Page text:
On June 12, 2015, Creditor filed an objection to confirmation of the Plan. Specifically, Creditor: (1) restated its objection to confirmation of the Plan because it proposed to pay postpetition interest on Creditor’s claims at the Legal Rate rather than the Contract Rate; and (2) objected to the Plan’s proposed disallowance of late-filed claims for distribution purposes. The Plan Proponents responded to Creditor’s objection on June 23, 2015. On June 26, 2015, the Plan Proponents filed an amendment to the Plan.

On June 30, 2015, the Bankruptcy Court held a plan confirmation hearing. Creditor restated its two objections. The Bankruptcy Court overruled them and confirmed the Plan. See [1-3]. The Bankruptcy Court overruled Creditor’s objection to the postpetition interest rate “for the reasons stated on the record.” Id. at 3. It overruled Creditor’s objection to Section 6.4 of the plan: (1) “for the reasons set forth in In re Xpedior, Inc., 354 B.R. 210, 225-27 (Bankr. N.D. Ill. 2006) “; (2) because “disallowance of a claim is not a form of impairment for plan confirmation purposes”; and (3) because “such objection is premature in that the Trustee has not, to date, relied on [Section] 6.4 as a basis for the Estate’s objections to [Creditor’s] proof of claim (Claim 14-1) or amended proof of claim (Claim No. 14-2).” [1-3] at 3.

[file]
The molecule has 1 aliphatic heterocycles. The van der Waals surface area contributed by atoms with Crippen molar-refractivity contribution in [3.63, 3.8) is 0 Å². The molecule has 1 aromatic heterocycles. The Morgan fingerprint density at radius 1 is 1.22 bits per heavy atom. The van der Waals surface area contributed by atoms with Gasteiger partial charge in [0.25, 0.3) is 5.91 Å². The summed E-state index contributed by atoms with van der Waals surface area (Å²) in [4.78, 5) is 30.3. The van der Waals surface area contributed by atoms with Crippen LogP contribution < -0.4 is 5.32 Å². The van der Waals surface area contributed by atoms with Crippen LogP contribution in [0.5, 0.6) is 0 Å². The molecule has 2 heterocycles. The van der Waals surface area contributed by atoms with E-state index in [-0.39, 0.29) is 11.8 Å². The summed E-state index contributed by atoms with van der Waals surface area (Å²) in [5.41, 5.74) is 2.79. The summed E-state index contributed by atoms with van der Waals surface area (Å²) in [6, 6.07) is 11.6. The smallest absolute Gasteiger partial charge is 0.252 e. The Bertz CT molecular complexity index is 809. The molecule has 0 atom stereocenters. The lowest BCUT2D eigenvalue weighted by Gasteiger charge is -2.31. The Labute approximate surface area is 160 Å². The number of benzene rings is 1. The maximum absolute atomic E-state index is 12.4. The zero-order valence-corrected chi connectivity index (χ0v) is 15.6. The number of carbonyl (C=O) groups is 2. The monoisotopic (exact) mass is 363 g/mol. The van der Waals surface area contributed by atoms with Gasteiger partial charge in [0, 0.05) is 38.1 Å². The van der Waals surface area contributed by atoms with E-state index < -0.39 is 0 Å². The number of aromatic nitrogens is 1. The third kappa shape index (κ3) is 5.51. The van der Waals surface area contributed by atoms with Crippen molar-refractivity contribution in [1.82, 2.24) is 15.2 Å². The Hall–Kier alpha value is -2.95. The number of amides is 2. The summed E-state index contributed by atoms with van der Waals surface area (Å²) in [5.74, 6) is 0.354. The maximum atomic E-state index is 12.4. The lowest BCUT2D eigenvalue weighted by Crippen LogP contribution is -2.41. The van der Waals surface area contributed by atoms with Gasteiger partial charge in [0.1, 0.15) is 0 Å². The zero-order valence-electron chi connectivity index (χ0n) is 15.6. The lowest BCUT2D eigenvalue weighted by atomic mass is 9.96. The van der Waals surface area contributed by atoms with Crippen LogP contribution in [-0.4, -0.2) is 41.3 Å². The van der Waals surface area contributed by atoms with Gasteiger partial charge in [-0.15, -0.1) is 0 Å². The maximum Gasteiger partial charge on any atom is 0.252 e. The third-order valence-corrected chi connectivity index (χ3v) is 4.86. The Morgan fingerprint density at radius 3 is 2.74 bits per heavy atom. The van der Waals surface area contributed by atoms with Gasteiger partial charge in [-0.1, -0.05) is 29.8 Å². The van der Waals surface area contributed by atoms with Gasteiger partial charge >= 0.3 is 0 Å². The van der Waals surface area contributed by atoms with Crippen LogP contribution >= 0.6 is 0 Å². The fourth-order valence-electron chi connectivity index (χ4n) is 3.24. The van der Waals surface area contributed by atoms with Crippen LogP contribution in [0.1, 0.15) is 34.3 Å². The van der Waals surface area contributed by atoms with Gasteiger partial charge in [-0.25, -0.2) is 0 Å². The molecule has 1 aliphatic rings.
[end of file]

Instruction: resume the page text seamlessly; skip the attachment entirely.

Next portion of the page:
On July 9, 2015, Creditor filed a Notice of Appeal challenging the Confirmation Order. Following confirmation, the Trustee made a distribution to creditors of 100% of all allowed claims, plus postpetition interest at the Federal Judgment Rate. Creditor’s claim is the only claim not fully paid under the Plan, due to Creditor’s objections.

Creditor raises the following issues on appeal (see [13] at 12-14):

1. Whether the Bankruptcy Court erred in entering the Confirmation Order confirming the Plan on the ground that, because the Debtor’s Estate is solvent, the Plan fails to provide Lender post-petition interest on its claims at the rates set forth in its contracts with the Debtor.

2. Whether the Bankruptcy Court erred in entering the Confirmation Order, on the ground that, because the Debtor’s Estate is solvent, the rate of post-petition interest provided in the Confirmation Order and in the Plan is improperly low and violates the “best interests of creditors” test of 11 U.S.C. § 1129(a)(7).